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Education

Grades Put on Hold as Indicators Evolve

By Lynn Olson — December 29, 2006 1 min read
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A big question is whether state K-12 policies adopted over the past decade have made any difference in raising student achievement or closing achievement gaps.

An analysis conducted for Quality Counts 2006 by the Editorial Projects in Education Research Center found a positive relationship between states that had pursued a standards-based education agenda—including the adoption of state academic-content standards, tests, and accountability systems for schools based on test results—and gains in student achievement.

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But preliminary analyses found a slight negative relationship between state efforts to improve teacher quality and student-achievement gains. And there was no relationship between state education finance indicators and student-achievement trends, after taking into account initial performance differences across states.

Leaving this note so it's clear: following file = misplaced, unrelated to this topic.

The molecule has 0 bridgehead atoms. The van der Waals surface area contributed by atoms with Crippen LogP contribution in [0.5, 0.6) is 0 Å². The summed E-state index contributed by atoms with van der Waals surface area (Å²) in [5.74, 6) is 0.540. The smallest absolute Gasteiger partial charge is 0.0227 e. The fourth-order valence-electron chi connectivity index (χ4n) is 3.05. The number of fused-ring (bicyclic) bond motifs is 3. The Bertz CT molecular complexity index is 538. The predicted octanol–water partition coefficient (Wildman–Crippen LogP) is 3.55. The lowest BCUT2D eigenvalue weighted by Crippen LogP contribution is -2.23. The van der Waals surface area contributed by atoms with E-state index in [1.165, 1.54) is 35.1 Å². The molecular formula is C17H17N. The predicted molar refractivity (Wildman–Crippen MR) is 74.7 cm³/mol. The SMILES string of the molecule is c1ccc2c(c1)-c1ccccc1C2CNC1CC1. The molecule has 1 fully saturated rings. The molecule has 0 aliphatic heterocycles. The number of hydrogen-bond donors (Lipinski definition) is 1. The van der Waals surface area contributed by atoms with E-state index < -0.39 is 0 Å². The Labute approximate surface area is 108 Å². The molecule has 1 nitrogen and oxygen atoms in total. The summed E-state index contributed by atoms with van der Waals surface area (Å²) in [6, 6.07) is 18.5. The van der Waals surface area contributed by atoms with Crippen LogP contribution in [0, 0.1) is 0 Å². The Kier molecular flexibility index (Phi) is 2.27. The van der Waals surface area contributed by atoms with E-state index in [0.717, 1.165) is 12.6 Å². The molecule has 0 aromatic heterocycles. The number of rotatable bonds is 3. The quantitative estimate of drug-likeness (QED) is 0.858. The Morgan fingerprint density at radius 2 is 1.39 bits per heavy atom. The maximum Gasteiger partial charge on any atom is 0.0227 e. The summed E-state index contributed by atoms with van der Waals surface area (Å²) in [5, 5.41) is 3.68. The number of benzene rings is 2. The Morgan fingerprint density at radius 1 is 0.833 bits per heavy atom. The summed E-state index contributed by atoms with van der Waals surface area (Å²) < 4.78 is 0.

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In part, for those reasons, Quality Counts 2007 is taking a one-year hiatus from grading the states and from including indicators related to either teacher quality or school finance. Instead, the report’s staff will use the coming year to rethink those indicators and to reach out to the broader community in doing so. In addition to hosting several meetings in collaboration with other groups to discuss future indicators, the staff will post discussion papers on the EPE Research Center’s Web site for reaction and commentary.

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In March 2024, Education Week announced the end of the Quality Counts report after 25 years of serving as a comprehensive K-12 education scorecard. In response to new challenges and a shifting landscape, we are refocusing our efforts on research and analysis to better serve the K-12 community. For more information, please go here for the full context or learn more about the EdWeek Research Center.

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